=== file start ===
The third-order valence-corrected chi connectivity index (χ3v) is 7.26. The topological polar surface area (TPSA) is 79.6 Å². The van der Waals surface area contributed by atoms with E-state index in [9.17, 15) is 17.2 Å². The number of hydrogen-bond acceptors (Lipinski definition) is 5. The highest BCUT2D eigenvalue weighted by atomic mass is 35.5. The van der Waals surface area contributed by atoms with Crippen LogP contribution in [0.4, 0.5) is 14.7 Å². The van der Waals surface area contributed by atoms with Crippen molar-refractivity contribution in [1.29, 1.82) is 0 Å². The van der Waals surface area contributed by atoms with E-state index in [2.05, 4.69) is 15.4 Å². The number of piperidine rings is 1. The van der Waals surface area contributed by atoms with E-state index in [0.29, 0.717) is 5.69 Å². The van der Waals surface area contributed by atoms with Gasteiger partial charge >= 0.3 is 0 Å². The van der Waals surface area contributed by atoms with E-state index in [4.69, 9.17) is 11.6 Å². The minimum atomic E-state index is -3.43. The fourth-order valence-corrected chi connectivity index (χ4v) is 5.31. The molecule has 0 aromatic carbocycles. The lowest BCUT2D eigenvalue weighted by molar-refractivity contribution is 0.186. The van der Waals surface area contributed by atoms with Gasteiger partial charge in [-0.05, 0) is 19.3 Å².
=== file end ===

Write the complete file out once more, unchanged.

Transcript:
The third-order valence-corrected chi connectivity index (χ3v) is 7.26. The topological polar surface area (TPSA) is 79.6 Å². The van der Waals surface area contributed by atoms with E-state index in [9.17, 15) is 17.2 Å². The number of hydrogen-bond acceptors (Lipinski definition) is 5. The highest BCUT2D eigenvalue weighted by atomic mass is 35.5. The van der Waals surface area contributed by atoms with Crippen LogP contribution in [0.4, 0.5) is 14.7 Å². The van der Waals surface area contributed by atoms with Crippen molar-refractivity contribution in [1.29, 1.82) is 0 Å². The van der Waals surface area contributed by atoms with E-state index in [2.05, 4.69) is 15.4 Å². The number of piperidine rings is 1. The van der Waals surface area contributed by atoms with E-state index in [0.29, 0.717) is 5.69 Å². The van der Waals surface area contributed by atoms with Gasteiger partial charge >= 0.3 is 0 Å². The van der Waals surface area contributed by atoms with E-state index in [4.69, 9.17) is 11.6 Å². The minimum atomic E-state index is -3.43. The fourth-order valence-corrected chi connectivity index (χ4v) is 5.31. The molecule has 0 aromatic carbocycles. The lowest BCUT2D eigenvalue weighted by molar-refractivity contribution is 0.186. The van der Waals surface area contributed by atoms with Gasteiger partial charge in [-0.05, 0) is 19.3 Å².